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The Capital Region of Denmark - a part of Copenhagen University Hospital

Immune activation in multiple sclerosis and interferon-beta therapy

Research output: Book/ReportPh.D. thesisResearch


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The PhD dissertation emanated from the Danish MS Research Centre, Rigshosptalet, Copenhagen. Multiple sclerosis (MS) is an inflammatory disease of the CNS. Inflammatory responses by T helper (Th)-lymphocytes are characterised by distinct cytokine expression profiles. In MS, activated Th1-lymphocytes produce proinflammatory cytokines, which induce pathogenic effector cells. Recently, another Th subset relevant to MS has been identified. This is termed Th17 and is partly induced by IL-23. T-cells respond to chemotactic cytokines, termed chemokines, in order to migrate towards sites of inflammation or secondary lymphatic organs. Chemokine receptors are differentially expressed in T cells in blood and cerebrospinal fluid, indicating their role for in T-cell-recruitment to the CNS.
Interferon (IFN)-beta is a first-line treatment for MS. The mechanism of action is unclear, but probably includes changes in lymphocyte activation, cytokine secretion, and trafficking.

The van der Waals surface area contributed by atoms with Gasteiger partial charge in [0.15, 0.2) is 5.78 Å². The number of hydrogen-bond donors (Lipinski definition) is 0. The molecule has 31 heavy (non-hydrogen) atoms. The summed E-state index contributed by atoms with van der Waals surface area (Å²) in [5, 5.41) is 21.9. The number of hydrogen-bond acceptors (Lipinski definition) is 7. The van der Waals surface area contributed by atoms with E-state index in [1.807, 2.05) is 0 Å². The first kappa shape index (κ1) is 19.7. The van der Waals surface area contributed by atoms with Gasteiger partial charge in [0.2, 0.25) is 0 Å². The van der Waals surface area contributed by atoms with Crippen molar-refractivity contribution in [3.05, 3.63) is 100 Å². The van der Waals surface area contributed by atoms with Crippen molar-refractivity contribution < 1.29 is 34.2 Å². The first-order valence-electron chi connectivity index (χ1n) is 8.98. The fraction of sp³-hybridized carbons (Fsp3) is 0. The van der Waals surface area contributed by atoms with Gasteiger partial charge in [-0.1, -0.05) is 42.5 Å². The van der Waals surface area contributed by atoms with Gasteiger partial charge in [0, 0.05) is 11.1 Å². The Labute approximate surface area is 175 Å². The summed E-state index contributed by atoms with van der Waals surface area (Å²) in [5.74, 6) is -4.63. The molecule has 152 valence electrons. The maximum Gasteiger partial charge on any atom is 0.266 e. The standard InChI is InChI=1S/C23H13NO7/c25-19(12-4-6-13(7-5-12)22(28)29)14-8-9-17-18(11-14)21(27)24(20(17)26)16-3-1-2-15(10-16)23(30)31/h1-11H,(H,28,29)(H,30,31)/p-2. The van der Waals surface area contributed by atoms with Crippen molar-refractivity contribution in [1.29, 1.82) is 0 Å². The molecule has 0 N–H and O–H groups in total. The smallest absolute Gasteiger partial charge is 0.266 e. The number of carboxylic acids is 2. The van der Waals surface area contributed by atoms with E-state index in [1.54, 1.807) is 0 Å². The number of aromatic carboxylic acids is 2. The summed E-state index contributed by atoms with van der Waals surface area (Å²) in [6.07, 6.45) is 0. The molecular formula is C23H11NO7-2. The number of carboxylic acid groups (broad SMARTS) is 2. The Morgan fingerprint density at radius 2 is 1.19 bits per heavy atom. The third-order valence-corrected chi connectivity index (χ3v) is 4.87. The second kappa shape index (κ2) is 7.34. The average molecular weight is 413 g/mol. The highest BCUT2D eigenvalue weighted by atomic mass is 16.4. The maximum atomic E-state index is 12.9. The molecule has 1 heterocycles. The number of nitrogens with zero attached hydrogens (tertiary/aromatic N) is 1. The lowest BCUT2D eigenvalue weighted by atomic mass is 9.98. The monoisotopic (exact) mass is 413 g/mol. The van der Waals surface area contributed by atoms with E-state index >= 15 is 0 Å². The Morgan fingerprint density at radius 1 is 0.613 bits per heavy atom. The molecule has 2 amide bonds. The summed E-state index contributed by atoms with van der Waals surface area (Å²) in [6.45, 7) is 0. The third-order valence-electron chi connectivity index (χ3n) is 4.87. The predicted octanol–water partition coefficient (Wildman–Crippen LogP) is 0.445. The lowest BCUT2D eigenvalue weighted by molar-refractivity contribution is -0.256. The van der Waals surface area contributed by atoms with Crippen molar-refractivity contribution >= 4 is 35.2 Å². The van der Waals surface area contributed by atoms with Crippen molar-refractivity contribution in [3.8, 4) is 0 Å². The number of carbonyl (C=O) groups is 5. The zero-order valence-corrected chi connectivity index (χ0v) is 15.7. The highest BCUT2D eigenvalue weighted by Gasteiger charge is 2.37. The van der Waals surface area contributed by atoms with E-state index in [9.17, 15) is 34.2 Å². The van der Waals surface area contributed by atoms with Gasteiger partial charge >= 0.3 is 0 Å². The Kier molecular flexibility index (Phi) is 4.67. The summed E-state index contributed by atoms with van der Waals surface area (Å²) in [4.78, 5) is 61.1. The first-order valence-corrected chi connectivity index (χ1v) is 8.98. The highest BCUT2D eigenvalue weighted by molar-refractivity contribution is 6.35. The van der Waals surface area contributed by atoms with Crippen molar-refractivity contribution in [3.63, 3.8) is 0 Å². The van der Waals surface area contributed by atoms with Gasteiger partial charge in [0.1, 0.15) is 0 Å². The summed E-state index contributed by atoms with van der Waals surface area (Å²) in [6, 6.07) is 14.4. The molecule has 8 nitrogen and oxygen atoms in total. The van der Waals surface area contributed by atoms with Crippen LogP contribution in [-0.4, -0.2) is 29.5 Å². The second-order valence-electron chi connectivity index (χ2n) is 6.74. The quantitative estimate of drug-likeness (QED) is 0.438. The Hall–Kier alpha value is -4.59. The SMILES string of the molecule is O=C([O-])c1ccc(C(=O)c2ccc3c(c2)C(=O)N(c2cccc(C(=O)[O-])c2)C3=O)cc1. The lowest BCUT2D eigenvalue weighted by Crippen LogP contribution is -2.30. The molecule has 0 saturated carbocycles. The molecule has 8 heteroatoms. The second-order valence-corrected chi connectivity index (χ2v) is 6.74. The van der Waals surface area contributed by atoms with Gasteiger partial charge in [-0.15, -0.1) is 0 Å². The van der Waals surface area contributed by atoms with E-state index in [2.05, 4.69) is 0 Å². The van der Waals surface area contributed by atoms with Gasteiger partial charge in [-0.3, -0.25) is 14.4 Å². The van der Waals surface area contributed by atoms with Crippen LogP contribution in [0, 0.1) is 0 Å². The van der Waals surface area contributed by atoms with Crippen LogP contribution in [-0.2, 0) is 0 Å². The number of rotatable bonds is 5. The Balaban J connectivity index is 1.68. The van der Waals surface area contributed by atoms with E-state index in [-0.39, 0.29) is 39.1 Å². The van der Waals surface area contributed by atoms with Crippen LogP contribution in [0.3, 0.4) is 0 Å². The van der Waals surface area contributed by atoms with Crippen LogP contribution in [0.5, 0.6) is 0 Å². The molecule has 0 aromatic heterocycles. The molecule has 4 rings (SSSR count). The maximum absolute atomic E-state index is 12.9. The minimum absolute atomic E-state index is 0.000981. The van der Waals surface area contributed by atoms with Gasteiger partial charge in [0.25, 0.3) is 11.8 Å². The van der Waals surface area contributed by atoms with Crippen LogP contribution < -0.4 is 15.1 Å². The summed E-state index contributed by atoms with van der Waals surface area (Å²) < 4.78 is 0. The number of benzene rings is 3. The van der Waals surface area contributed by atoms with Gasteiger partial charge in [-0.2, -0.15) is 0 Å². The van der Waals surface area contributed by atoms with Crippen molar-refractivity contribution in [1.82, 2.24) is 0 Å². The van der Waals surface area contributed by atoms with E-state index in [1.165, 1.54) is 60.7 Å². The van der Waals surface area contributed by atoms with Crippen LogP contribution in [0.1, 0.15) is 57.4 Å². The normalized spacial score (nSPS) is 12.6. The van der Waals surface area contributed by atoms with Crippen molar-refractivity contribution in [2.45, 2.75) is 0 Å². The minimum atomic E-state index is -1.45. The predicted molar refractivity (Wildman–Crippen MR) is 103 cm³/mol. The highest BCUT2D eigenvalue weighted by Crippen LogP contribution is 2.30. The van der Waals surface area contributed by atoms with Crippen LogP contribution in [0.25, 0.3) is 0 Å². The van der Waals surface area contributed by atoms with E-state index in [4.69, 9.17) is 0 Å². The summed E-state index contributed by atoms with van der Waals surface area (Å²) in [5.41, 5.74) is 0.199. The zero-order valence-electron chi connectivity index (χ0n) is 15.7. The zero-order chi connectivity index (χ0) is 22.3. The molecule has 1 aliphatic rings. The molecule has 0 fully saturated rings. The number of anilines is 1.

The aim of the studies was to shed more light on T-cell immunology in MS and IFN-beta treatment, as well as identifying putative biomarkers of treatment response and/or disease activity.
In one study we identified a Th-cell subset of special interest in MS. This subset expressed CD45R0 and high levels of CD26 as well as a number of activation markers consistent with a phenotype of activated Th1 effector cells. The number of circulating CD45R0+CD26high cells correlated with clinical MS disease severity. IFN-beta treatment had some effects on the expression of apoptosis-related molecules, but no dramatic effects were observed.
In a study of chemokines and chemokine receptors we found lower expression of the Th2-related chemokine receptor CCR4 in untreated MS patients compared with healthy controls. IFN-beta therapy decreased expression of the Th1-related CXCR3 as an early effect, while later effects included increased surface expression of CCR4, CCR5, and CCR7. Plasma concentrations of CXCL10 were also increased shortly after an IFN-beta-injection.
A study of cytokine mRNA expression revealed increased IL-10 and IL-23 mRNA in MS patients with active disease (not having an acute exacerbation). IFN-beta therapy markedly increased IL-10 mRNA while decreasing IL-23 mRNA expression. These effects were seen as early effects, and tapered quickly after an IFN-beta-injection. No shift towards a Th2 cytokine mRNA expression pattern was seen during IFN-beta therapy.
In conclusion, we have identified a subset of memory CD4+ lymphocytes which may be of special interest in the search for a surrogate marker of disease severity and, possibly, the risk of imminent clinical relapse in MS. Similarly, CXCL10, IL-10 and IL-23 mRNA expression should be evaluated as putative biomarkers of disease activity and treatment response.
Original languageEnglish
Number of pages46
Publication statusPublished - 9 Oct 2007

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